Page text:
We’ve published over 1000 stories on countless topics and themes this past year. Here are the top 10…
Stories of the Year for 2009
1) Murder is Down to a Historic Low
Murder is down in the East End, a fact ignored by the local media for most of the year. Through December 20 there have been only 9 people killed by other people in the East End this year, as compared to 12 at this time through 2008. Some perspective: in 2004 there were 27 people killed in the area.
It has been well over 100 days since the last killing, likely the longest quiet spell in at least the last 10 years. After a note-worthy city-wide decline in homicides last year, Richmond as a whole has seen a slight uptick in fatal violence in 2009. The East End has seen a 25% DROP in killings.
The high profile shootings in Union Hill, at Chimborazo Elementary, and of a delivery driver in Whitcomb got the media up here in droves. They jumped on alarmist and ill-informed reports calling Church Hill one of the 10 most dangerous neighorhoods in America (which were subequently refuted). Lets see if this good news makes their radar…
2) Politics, As Usual
Two months after winning reelection to her long-held City Council 7th District seat, Delores McQuinn jumped to the House of Delegates. This set in motion a controversial scramble to fill the interim position and led to the election of Cynthia Newbille to the council seat in November.
The next round of City Council/Schoolboard elections isn’t for 3 years, so enjoy the break.
3) More Small Businesses Open in the Neighborhood
The heart of Richmond neighborhoods are the small businesses that serve them. 2009 was quietly a banner year for the area, as Cyclus, Alamo BBQ, Church Hill Cleaners, Something Like a Deli, and Bustah Shop opened their doors.
4) The Robinson Theater
Its hard to believe that they’ve only been open just over 10 months. The Robinson Theater had their grand opening in February and have been going ever since, hosting political debates, movies, classes for kids and adults, talent shows, and even winning an award for their renovation.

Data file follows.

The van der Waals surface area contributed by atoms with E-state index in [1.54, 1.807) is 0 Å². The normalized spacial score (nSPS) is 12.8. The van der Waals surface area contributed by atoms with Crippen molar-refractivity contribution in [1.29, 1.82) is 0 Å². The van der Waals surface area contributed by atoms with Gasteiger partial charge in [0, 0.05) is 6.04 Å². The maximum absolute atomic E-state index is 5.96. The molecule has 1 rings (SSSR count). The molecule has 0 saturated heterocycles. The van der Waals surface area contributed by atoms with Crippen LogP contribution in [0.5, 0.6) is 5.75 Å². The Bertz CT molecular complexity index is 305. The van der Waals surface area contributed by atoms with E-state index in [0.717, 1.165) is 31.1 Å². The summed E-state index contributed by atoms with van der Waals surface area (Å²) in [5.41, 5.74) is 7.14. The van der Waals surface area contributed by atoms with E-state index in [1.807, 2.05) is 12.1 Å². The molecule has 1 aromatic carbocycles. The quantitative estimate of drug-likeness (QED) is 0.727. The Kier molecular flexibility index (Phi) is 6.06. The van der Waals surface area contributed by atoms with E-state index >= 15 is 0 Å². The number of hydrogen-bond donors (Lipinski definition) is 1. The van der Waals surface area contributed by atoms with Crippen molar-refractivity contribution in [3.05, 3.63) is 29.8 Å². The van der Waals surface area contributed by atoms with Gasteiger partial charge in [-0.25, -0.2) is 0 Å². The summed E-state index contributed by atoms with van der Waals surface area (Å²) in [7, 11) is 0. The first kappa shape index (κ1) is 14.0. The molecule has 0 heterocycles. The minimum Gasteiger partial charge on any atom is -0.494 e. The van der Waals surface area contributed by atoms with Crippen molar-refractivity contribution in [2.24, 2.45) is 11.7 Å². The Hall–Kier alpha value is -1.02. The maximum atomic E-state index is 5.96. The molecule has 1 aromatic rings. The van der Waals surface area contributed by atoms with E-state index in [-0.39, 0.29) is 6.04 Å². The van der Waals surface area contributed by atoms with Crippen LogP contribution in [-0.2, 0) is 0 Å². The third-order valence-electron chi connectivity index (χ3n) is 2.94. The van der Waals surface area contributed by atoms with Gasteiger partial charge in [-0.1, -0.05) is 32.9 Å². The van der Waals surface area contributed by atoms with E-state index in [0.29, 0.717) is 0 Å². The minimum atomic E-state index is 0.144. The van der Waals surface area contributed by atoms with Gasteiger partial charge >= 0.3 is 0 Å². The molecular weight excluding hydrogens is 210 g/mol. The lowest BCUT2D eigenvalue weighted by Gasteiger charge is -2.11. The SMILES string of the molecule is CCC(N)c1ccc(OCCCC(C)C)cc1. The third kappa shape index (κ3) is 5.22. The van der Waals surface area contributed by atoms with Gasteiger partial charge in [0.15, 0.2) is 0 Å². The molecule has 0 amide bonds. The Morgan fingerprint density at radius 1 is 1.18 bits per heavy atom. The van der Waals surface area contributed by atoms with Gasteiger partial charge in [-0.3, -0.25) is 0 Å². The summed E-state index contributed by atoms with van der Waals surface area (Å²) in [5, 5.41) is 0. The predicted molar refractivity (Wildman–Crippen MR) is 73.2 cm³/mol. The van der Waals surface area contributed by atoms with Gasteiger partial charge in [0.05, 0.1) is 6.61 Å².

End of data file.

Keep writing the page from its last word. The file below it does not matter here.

5) New Civic Organizations for Oakwood-Chimborazo, Church Hill North, Church Hill Central
The civic associations in the East End are strong voices for the residents of the area. From New Visions in Fairmount to the Church Hill Association, residents have organized and fought to shape the future of their neighborhood. It is this history of engagement and activism that invests the new the Church Hill North, the Church Hill Central, and Oakwood-Chimborazo civic associations with such promise.
6) The Plague of Vacant Houses
The glut of vacant houses has been a smoldering topic all year. In the spring, activists called for folks to squat the vacant houses. The city announced that Church Hill North leads the city in vacant houses and vacant lots. Notorious slumlord Oliver Lawrence was sentenced to time in one of his own vacant houses on 19th Street and to pay a hefty fine.
The new blog Richmond Slumlord Watch was started to shed light on the people that own the long-time vacants. Follow-up work exposed the hundreds of vacant houses in the area managed by Stacy Martin of Hermitage Realty and the chilling effect of all of these vacant, boarded up houses.
7) New Development is Contentious
Oakwood Heights, Echo Harbor, and Shockoe Center were stalled or defeated in 2009, while the development at 2100 Broad has been quietly embraced and seems to be moving forward. In February, City Council overturned CAR’s decision to block Oakwood Heights, sending the battle to the courts. Look for Echo Harbor to heat up again in 2010. The Shockoe Center proposal, so contentious in February, was dead by June. We’ve heard a little bit about another project for the new year in Church Hill that will be big if it’s true.
8) Union Hill becomes a City Old and Historic District
After more than a year of legwork and sometimes contentious back and forth, the Union Hill Historic District became the newest of the Richmond Old and Historic Districts.
9) The Committee for Architectural Review
The ongoing discussion on what is an appropriate guide for development in historic areas launched a public meeting on the Committee for Architectural Review and historic preservation and a move to reform CAR. The CAR Taskforce, established by Richmond City Council in July to review the process and guidelines of the Richmond Commission of Architectural Review, has meetings scheduled through April. See also: Contrast vs continuity for new development in historic communities, A petition on new development in Richmond Old & Historic Districts, What is appropriate in an Old & Historic District?, and are historic standards destroying historic districts?
A Richmond TImes-Dispatch story on the use of clothlines to dry clothes quoted a few local folks, some of whom came across as perhaps a little hoity toity. The New York Times picked up the story 4 months later, and it all broke loose again.